(FOX 9) - A Minnesota activist who has been a crucial piece of the civil rights movement is putting her life on paper.
Josie Johnson’s memoir, “Hope in the Struggle” details the years of championing social justice causes. From hearing a historic speech from a civil rights icon in person to helping nominate the nation’s first black President nearly 50 years later, Johnson has seen it all.
Now, she’s sharing her life story in the hopes of inspiring a new generation to get involved in the civil rights struggle.
“I’m excited about it because this is a whole new adventure for me,” Johnson said to FOX 9 Thursday.
In her 88 years, Johnson has experienced many memorable moments in the pages of Minnesota history. Now, she is contributing a chapter of her own.
“I began to try to figure out why are you involved in the struggle and what is it that keeps you hopeful?” she said.
Johnson grew up in Texas where she learned the importance of being involved in her community from her parents. Her fight for civil rights continued in Minnesota after her husband got a job at Honeywell.
She worked with the NAACP, the Minneapolis Urban League and was instrumental in getting the state’s fair housing law, the first of its kind in the country, passed in 1962.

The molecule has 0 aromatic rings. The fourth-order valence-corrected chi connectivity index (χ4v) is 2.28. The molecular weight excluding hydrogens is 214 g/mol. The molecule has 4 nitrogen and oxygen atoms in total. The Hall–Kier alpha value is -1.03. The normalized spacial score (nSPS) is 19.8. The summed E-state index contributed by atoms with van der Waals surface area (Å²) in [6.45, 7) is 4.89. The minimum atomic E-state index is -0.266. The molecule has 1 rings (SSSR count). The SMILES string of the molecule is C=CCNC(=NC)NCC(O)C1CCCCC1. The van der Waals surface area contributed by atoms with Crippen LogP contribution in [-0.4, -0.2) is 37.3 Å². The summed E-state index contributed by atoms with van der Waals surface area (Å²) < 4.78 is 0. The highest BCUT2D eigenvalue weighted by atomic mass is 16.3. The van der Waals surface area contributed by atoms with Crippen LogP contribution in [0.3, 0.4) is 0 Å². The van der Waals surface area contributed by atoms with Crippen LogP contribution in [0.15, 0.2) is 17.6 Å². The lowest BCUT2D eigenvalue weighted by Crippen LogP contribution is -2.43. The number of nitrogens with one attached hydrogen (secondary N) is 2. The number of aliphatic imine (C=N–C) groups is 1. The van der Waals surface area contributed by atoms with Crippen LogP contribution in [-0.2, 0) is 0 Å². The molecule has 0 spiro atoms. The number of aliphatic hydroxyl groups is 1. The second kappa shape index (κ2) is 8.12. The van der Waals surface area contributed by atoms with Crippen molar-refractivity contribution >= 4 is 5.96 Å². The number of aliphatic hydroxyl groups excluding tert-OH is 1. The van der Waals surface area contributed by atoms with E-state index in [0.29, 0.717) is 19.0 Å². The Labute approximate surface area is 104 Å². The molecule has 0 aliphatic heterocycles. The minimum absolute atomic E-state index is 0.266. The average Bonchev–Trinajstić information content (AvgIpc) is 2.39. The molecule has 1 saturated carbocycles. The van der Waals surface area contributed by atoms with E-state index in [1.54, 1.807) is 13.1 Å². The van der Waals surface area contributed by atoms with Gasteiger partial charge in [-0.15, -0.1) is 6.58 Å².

“I think the degree of racism and lack of full participation by black people was no different in Minnesota than any other,” Johnson added.
She was part of the Minnesota delegation to the March on Washington where she heard Dr. Martin Luther King’s legendary speech.
She also went on to be the first black Regent at the University of Minnesota.
One of the highlights of her life, she said, was casting a vote for Barack Obama to get the nomination as a super delegate at the Democratic National Convention in 2008.
“Historically, when you think about being able to be involved in the selection of an individual, a black individual, I never thought it would happen, so, yes, it was significant,” she said.
Now, Johnson hopes “Hope in the Struggle” inspires young people to get involved in the fight for justice and equality as well.
"I hope it will stimulate among our young people a desire to learn more about our ancestral history and to figure out how they fit into this history,” Johnson said.
Johnson says another reason she wrote the book is so her grandchildren and great grandchildren will know what she’s done when she is gone.